March 5, 2009
Future of the Williston Farmers’ Market
Three years ago I had a vision for a farmers’ market in Williston. I wanted a space that would be accessible by walking, biking or vehicle and would be large enough to accommodate future growth, vendor variety and special market events such as local music and cooking demonstrations.
There were construction plans for the green at Maple Tree Place, which meant it would be a few years before the market could begin (“Farmers’ Market ponders move to new home,” Feb. 19). Also, there was not a shared vision or purpose for the farmers’ market. It wasn’t rejected; it just wasn’t the right time.
The Williston Farmers’ Market located on the village green has grown immensely over the last two years. There have been obstacles to overcome: Excessive rain on the green makes it unusable and there is limited access to electricity. Although the market continues to increase in gross sales, many wonder if the other side of town fails to visit the market due to location. There is a lack of a real town “center” where the majority of businesses and people congregate. Some vendors and customers who visit the market never knew the historic village existed.
At the heart of every market there are sellers and buyers who reflect the community spirit. The future of the market relies on committed vendors selling high quality products and the support of the community to help promote the market and make it profitable for the vendors.
It is my greatest hope that no matter where the market settles, people will continue to visit and shop at the weekly market. There will be the same vendors you know and love selling fresh, high quality, locally grown/made products. Our Web site, www.willistonfarmersmarket.com, will keep you updated and questions and comments are welcomed. Thanks for supporting the farmers’ market.
Founder of Williston Farmers’ Market
Questioning intersection changes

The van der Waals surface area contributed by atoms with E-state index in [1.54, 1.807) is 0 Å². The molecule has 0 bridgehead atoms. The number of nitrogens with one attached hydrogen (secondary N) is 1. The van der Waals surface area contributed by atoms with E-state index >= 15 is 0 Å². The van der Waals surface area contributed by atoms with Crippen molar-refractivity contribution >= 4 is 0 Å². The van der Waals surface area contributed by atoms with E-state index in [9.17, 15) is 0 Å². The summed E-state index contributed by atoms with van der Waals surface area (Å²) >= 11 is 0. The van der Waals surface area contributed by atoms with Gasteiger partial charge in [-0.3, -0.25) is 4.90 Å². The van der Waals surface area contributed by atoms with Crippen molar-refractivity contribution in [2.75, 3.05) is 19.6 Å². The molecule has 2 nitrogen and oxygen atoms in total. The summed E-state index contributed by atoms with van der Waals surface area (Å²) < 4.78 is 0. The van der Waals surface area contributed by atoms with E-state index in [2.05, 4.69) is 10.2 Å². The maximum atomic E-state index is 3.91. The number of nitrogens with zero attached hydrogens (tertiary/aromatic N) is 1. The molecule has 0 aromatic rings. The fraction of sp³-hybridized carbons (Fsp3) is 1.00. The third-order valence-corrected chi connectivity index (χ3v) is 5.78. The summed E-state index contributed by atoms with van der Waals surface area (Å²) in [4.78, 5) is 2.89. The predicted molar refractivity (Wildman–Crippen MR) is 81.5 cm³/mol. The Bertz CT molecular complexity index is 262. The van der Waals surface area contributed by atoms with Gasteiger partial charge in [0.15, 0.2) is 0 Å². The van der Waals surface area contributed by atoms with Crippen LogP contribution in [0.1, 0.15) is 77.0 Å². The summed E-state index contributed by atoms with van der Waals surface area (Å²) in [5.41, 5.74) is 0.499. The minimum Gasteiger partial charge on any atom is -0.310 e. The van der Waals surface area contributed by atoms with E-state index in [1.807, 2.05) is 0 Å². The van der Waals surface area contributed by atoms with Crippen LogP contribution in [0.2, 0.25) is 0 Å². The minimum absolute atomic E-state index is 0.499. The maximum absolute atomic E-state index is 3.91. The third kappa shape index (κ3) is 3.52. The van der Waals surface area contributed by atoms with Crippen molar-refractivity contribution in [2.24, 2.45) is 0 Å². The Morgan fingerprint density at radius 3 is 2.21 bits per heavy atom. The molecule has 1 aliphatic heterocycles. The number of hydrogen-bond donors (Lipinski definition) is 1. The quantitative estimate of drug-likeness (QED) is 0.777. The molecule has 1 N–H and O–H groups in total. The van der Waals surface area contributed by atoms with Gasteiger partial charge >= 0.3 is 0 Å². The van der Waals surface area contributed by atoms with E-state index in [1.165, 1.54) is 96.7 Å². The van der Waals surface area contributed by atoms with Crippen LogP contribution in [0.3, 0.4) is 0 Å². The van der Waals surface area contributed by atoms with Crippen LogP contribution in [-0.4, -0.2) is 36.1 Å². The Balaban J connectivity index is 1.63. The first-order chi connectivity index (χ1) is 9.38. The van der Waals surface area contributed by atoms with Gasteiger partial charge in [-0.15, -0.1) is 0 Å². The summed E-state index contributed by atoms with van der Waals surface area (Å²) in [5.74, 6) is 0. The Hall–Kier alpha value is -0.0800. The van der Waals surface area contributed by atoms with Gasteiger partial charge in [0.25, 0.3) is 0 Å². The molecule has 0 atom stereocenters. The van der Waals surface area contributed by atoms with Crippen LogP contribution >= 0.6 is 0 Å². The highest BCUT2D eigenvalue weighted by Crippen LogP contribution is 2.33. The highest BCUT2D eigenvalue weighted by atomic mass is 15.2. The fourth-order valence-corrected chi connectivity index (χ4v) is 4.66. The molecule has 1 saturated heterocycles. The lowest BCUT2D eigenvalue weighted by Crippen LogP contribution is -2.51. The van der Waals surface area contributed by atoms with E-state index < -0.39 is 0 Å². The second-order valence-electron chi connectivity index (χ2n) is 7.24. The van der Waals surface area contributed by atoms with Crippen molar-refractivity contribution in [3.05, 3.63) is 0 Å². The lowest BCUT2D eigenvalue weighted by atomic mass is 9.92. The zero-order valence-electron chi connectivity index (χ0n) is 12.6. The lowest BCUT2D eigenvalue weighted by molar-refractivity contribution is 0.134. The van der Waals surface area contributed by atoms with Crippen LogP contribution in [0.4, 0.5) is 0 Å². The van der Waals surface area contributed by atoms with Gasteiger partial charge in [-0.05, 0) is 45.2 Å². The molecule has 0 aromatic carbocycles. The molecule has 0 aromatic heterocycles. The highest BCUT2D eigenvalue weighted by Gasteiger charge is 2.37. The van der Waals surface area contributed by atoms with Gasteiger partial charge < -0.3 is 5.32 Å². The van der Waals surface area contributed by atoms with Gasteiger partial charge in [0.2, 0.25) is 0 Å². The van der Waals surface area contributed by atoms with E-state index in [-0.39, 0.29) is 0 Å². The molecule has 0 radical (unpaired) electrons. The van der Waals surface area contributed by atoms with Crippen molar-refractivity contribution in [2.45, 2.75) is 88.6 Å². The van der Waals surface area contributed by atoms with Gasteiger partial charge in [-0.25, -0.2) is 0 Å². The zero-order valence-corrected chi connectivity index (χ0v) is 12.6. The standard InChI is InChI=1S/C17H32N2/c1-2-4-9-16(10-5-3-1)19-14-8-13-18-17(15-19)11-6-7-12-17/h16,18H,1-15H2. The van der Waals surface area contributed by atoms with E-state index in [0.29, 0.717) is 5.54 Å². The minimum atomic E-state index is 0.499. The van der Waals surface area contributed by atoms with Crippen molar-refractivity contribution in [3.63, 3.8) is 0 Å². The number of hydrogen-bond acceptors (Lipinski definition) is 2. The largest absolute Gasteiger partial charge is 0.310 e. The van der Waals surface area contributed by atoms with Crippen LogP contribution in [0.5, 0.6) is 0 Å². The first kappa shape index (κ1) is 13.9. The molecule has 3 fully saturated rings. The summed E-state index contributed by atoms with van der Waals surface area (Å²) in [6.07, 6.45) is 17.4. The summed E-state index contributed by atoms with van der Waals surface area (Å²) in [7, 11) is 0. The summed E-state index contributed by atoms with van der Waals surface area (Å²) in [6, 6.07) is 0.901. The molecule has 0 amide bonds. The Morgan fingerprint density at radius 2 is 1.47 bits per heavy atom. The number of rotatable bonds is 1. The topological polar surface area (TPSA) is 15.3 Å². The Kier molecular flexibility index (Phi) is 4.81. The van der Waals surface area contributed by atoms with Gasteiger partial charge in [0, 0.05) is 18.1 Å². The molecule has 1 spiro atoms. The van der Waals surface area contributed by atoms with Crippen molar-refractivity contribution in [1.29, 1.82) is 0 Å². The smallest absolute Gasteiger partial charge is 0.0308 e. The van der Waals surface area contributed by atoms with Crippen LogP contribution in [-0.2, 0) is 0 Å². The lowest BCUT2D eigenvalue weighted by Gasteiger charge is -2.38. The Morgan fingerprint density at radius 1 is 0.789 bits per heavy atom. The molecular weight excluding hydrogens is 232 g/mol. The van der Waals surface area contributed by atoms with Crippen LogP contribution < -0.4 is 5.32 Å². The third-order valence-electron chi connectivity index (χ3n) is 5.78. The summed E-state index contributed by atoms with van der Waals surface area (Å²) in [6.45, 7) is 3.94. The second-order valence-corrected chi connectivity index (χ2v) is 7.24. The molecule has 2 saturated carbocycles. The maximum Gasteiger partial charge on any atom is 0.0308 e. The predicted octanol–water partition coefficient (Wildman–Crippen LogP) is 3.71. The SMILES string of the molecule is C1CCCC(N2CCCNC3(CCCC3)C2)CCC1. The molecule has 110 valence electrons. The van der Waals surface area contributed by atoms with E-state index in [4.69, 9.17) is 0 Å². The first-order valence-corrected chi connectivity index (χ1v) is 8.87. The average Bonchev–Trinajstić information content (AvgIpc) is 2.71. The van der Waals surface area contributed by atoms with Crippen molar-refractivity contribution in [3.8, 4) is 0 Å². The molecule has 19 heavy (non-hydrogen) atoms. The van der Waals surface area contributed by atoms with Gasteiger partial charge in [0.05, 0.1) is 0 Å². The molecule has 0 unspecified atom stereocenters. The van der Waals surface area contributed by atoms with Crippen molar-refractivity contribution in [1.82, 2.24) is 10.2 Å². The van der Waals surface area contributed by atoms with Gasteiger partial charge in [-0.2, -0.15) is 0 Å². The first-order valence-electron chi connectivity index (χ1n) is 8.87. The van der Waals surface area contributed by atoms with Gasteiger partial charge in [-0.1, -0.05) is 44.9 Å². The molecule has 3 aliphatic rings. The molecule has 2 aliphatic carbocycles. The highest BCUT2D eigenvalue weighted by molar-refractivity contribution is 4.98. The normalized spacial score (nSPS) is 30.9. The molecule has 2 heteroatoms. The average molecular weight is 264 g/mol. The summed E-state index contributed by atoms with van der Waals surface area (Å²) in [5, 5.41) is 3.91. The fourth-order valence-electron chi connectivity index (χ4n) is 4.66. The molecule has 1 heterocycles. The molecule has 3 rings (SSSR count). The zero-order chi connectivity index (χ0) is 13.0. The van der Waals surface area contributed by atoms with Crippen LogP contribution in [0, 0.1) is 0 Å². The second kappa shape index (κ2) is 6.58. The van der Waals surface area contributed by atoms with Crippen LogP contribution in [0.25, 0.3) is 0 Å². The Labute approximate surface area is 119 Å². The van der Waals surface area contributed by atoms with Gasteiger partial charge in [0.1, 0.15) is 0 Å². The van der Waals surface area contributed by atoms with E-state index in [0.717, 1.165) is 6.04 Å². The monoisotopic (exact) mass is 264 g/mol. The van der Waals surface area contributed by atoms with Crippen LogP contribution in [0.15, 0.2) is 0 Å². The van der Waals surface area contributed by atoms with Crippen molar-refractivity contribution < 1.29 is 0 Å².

I was unable to attend the latest meeting on the discussion of a traffic light or roundabout at the intersection near the Korner Kwik Stop to ease traffic problems. I agree with Bernie Perreault’s statement: “The traffic at that intersection is a nonissue.”
I have several questions. Who felt like we needed more traffic control at this intersection and wanted a study done? I would like to hear more about accidents. A recent Observer article (“Study restarts debate over village intersection,” Jan. 22) said the state commented there had been 25 accidents from 2001 to 2006. What kind of accidents? Were there serious injuries? At what time of day did the bulk of them occur? What were figures before 2001? People living near this intersection would be the best eyewitnesses to how dangerous this intersection has become, and I value the opinions from those people.
When people study the driver’s manual to get a license, they learn the rule about stopping for a stop sign. Also one learns about who goes first if two cars come to a four-way stop at the same time. Are these not traffic rules that need to be enforced at this intersection? Drivers need to be courteous and obey the present rules. It seems we have roads and bridges that need more attention.
I have been through this intersection at all hours of the day. Visibility is good from all directions. I have never found a large number of people ignoring the stop signs. Mostly, traffic flows as it should.
I am opposed to the idea of a traffic light or roundabout that would impact our historic district, even though I have been told by the state historic people that if an area warrants traffic control the least intrusive would be a roundabout.
I need lots of persuasion to change this historic intersection.